To what extent did Founding principles of liberty, equality, and justice become a reality for African Americans during the civil rights movement?
- I can interpret primary sources related to Founding principles of liberty, equality, and justice in the civil rights movement.
- I can explain how laws and policy, courts, and individuals and groups contributed to or pushed back against the quest for liberty, equality, and justice for African Americans.
- I can create an argument using evidence from primary sources.
- I can analyze issues in history to help find solutions to present-day challenges.
After 3 months of local organization, Southern Christian Leadership Conference (SCLC) leader Hosea Williams and SNCC leader John Lewis jointly led the first attempt at a 54-mile march from Selma to Montgomery, Alabama. On Sunday, March 7, 1965, about 600 people began the walk to demonstrate for African American voting rights and commemorate the death of Jimmie Lee Jackson, shot by a state trooper while trying to protect his mother at a recent civil rights demonstration. As the marchers attempted to cross the Edmund Pettus Bridge over the Alabama River, state troopers, local police, and deputized locals attacked them using tear gas and clubs. The press captured the violence of this “Bloody Sunday,” and audiences across the nation were shocked at what they saw on their televisions. Despite the violence, the protesters went on to continue the march and reached Montgomery on March 25, 1965.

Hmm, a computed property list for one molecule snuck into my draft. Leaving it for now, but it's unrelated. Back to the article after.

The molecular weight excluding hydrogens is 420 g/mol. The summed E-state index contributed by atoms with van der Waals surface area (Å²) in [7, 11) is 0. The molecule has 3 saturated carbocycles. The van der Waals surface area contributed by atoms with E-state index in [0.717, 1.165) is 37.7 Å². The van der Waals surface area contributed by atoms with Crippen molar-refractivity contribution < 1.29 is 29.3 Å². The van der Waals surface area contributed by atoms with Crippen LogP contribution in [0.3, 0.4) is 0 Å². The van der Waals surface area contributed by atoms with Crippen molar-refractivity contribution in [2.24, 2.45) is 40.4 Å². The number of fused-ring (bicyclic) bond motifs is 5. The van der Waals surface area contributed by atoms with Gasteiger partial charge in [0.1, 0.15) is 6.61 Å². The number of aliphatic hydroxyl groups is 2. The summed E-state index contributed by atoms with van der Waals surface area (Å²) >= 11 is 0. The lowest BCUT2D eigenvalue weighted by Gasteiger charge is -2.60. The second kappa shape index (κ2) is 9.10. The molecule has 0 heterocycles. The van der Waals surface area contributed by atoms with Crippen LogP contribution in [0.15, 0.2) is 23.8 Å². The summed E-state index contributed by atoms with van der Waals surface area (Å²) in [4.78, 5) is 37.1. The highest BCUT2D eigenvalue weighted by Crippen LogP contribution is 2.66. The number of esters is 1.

Images of Bloody Sunday, 1965
Alabama state troopers attack peaceful protesters, including SNCC leader John Lewis (on the ground left of center in a light coat) on March 7, 1965.
Protestors rest on a wall along the way from Selma to Montgomery, Alabama. The sign reads: “We march together, Catholics, Jews, Protestant, for dignity and brotherhood of all men under God, Now!”
Protestors march from Selma to Montgomery, Alabama.
Comprehension and Analysis Questions
- What was the role of the press in “Bloody Sunday”?
- What does the second image reveal about the role of religion in this march?
- What does the third photograph reveal about those who participated in the march? Why do you think they carried flags?